Evangelism. The notion of the people's church must at the same time be understood within the historic order of the ministries within the Orthodox Church. The primary evangelists are the bishops, their presbyters and deacons, and the monastic orders. The monastic community has the specific evangelistic role of living as "a sign, a paradigm, an anticipation and foretaste of the Kingdom," sanctifying time and seeking the renewal of the inner life through unceasing prayer.(40) Modern Orthodoxy is rediscovering the power of the laity, especially through the development of various Orthodox youth movements. Given the persecution that many Orthodox churches have experienced from hostile political authorities, it is important to recognize the evangelistic value of the faithful who suddenly find themselves called to physical martyrdom. Evangelism, therefore, while the calling of the whole church, is effectively exercised by particular representatives who witness "from within the faith and truth of the body of the Church."(41)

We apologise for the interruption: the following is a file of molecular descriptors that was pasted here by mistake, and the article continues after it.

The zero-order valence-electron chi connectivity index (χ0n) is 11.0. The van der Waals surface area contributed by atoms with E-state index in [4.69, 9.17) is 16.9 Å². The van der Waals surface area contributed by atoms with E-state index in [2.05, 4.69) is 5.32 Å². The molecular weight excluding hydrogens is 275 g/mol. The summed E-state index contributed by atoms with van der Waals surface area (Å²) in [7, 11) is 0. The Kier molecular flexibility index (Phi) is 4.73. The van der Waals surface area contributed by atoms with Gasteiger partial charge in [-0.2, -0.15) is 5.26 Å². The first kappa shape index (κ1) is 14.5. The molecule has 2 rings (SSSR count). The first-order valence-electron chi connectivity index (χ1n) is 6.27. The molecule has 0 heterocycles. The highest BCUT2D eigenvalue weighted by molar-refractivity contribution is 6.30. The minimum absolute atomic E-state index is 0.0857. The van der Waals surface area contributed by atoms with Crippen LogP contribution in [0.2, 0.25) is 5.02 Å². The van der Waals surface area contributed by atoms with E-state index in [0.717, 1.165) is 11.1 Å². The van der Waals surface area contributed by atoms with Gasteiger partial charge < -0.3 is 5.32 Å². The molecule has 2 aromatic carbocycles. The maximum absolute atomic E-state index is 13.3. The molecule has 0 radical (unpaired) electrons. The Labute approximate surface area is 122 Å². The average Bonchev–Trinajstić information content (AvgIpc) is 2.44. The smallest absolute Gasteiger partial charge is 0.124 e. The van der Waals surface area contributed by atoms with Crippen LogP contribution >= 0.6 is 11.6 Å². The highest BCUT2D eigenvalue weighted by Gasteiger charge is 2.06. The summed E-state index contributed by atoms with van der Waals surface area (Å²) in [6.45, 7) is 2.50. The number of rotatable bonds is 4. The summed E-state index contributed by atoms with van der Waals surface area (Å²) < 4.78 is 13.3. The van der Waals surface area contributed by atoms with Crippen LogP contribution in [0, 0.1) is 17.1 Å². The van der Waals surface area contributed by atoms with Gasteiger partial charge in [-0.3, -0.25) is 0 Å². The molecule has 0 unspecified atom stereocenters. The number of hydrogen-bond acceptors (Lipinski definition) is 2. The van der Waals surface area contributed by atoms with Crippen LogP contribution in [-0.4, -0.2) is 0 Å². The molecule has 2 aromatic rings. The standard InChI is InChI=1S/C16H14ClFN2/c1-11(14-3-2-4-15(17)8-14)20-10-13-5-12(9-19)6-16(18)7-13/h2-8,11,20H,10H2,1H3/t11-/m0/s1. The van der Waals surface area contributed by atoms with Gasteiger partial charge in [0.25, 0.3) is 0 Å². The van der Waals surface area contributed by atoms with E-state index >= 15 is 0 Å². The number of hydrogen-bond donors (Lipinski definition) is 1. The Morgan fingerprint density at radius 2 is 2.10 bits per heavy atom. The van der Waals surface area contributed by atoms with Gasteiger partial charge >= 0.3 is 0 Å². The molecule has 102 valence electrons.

Cross-cultural witness. The Orthodox churches' firm emphasis on culturally indigenized witness may seem to beg the question, often asked by Western missionaries, of the place of cross-cultural witnessing in Orthodox priorities. However, Orthodox history proudly records the evangelization of the Slavs by the ninth-century Greek brothers Saints Cyril and Methodius. This century has seen innovative forms of intra-Orthodox missionary cooperation in Africa, Alaska, and the Far East, regions of what is sometimes called the Orthodox diaspora. Cross-cultural evangelism has not figured significantly in the witness of Orthodox churches living under restrictive political (e.g., the former Soviet Union and Eastern Europe) or socioreligious (e.g., Islam) conditions, which we have already acknowledged. Recent political change in Russia and Eastern Europe opens new opportunities, though the recurrence in Eastern Europe of previously suppressed animosities between Eastern-rite Catholics and Orthodox, on the one hand, and evangelicals and Orthodox, on the other, has revived Orthodox suspicions of mission as involving one church transgressing the ethnic context of another. Where cross-cultural evangelization is possible, Orthodox agree that its subjects must be non-Christians, not Christians from other Orthodox, Catholic, or evangelical churches.(42)